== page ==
The Commodity Futures Trading Commission
Rescinds a Common Family Office Exemption
The recent implementation of the Dodd-Frank Wall Street Reform and Consumer Protection Act (the “Dodd-Frank Act”) requirements has significantly changed the Commodity Exchange Act (the “CEA”). As a result of these changes, family offices that trade in commodities and derivatives should review their compliance with applicable law. During the first quarter of 2012, the Commodity Futures Trading Commission (the “CFTC”) radically overhauled the definitions of Commodity Trading Adviser (“CTA”) and Commodity Pool Operator (“CPO”) and the available exemptions from registration as a CTA and/or CPO for family offices. Unlike the revisions to the Investment Advisers Act of 1940 (the “IAA”) made by the Securities and Exchange Commission (the “SEC”), the CFTC has not provided any “Family Office Exemption.” As a result of the radical changes in rules and regulations of the CEA, family offices must reaffirm an exemption under the CEA with the National Futures Association (the “NFA”) or seek a no-action letter from the CFTC to ensure compliance. Although wealth industry professionals and family office groups have requested that the CFTC promulgate a new "Family Office Exemption", no such exemption has yet been provided.
Broadening the Definition of Commodity Trading Adviser
Similar to the definition of an investment adviser, a CTA advises others for profit on the purchase, sale, or value of commodities, including over-the-counter derivatives (“OTC Derivatives”). CTAs are required to register with the CFTC through the NFA. However, under Section 4(m)(1) of the CEA, an adviser is exempt from registering as a CTA if it has not provided commodities trading advice during the previous twelve (12) months to more than fifteen (15) people. This is a self-executing exemption, which does not require any filings.
As a part of a Dodd-Frank Act compliance review, family offices should be aware of potential liability as a CTA. Registration with the CFTC will require additional recordkeeping and compliance, along with disclosures to regulators that family offices typically prefer to avoid in order to maintain privacy and confidentiality. As a result, family offices now need to carefully structure any commodities investment program to prevent triggering registration.
Rescinding the "Family Office Exemption" under the CEA
Similar to an operator of a hedge fund or a mutual fund, a CPO is defined as an individual or entity which operates an enterprise in which funds were contributed by multiple investors to trade in OTC derivatives, futures, options, or retail off-exchange forex contracts or to invest in another CPO. Prior to February 9, 2012, family offices, which typically fall under this broad definition, could rely on several exemptions to avoid CPO registration. In particular, family offices relied upon Rule 4.13(a)(4) of the CEA, which exempted pools in which all the investors were “knowledgeable employees” and “qualified purchasers.” However, the CFTC has rescinded this exemption, leaving family offices scrambling for a new exemption. Nevertheless, several exemptions still exist that provide some relief. Under Rule 4.13(a)(1) of the CEA, an entity is exempted from registration as a CPO if: (i) The CPO only operates a single pool; (ii) The CPO does not receive compensation; and, (iii) The CPO is not otherwise required to register with the CFTC (i.e. as a CTA).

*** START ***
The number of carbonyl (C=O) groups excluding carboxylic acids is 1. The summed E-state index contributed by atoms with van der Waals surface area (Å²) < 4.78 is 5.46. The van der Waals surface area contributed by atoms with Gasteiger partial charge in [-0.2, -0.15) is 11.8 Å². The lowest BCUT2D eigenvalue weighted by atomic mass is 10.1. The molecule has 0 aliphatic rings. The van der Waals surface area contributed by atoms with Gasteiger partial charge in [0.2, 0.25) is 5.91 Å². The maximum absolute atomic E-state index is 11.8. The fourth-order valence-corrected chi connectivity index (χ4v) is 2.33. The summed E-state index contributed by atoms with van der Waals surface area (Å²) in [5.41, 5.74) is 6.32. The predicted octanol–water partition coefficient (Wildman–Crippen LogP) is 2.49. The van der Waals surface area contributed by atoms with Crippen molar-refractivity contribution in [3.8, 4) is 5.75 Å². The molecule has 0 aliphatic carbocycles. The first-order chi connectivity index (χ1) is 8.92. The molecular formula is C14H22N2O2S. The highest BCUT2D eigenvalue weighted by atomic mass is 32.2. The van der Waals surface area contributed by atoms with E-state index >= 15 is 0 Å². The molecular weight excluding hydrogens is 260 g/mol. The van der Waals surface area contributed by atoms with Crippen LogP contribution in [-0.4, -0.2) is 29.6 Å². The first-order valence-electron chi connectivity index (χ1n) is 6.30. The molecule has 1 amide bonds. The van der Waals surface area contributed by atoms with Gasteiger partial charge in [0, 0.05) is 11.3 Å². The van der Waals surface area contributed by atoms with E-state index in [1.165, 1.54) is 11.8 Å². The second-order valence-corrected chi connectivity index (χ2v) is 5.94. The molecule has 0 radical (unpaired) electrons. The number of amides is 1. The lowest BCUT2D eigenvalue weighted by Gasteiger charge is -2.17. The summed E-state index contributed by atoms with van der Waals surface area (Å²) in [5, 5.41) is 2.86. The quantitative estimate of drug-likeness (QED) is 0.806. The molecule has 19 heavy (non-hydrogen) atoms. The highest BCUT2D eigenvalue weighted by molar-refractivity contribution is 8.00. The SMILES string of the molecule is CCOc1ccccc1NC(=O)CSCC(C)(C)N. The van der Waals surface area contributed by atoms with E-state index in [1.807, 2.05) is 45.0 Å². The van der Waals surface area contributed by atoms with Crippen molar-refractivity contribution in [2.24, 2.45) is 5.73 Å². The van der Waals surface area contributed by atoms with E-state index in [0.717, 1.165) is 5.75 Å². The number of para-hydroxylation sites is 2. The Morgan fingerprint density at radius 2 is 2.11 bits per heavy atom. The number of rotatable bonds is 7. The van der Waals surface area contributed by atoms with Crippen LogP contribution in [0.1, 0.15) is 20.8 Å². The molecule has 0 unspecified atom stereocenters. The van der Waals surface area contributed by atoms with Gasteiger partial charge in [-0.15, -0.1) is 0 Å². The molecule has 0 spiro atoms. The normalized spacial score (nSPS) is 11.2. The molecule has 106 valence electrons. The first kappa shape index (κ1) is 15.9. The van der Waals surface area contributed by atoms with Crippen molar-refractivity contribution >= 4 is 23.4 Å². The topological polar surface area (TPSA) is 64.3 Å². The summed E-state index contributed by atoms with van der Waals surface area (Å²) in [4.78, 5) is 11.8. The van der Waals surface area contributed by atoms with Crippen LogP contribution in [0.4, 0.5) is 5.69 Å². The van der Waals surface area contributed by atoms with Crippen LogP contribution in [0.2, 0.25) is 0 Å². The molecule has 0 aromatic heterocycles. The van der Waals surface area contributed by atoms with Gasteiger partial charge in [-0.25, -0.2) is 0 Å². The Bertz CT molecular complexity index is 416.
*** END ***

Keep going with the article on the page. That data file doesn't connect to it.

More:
Family offices may also be able to rely on Rule 4.13(a)(2) of the CEA, which exempts a CPO from registration, if its pools have: (i) aggregate contributions of $400,000 or less, and (ii) less than fifteen participants in the pools. While this seems restrictive, the contribution and participant limits do not factor in: (i) the CPO; (ii) its principals; or (iii) the principals’ immediate family members or any other relative living in the same household. It should be noted, however that, these exemptions are not self-executing and notice must be filed electronically with the NFA.
Alternatively, family offices may seek a no-action letter from the CFTC in order to obtain exemptive relief. The CFTC has provided at least 34 no-action letters to family offices regarding exemptions and has repeatedly affirmed that it does not intend to regulate family offices. As discussed above, the rules and regulations under the CEA are likely to continue to change as the CFTC attempts to harmonize its rulemaking with the rulemaking of the SEC. It is likely that the CFTC will conduct new rulemaking to provide an exemption similar to the “Family Office Exemption” under the IAA, but there is no assurance at this time that the CFTC will create this exemption.
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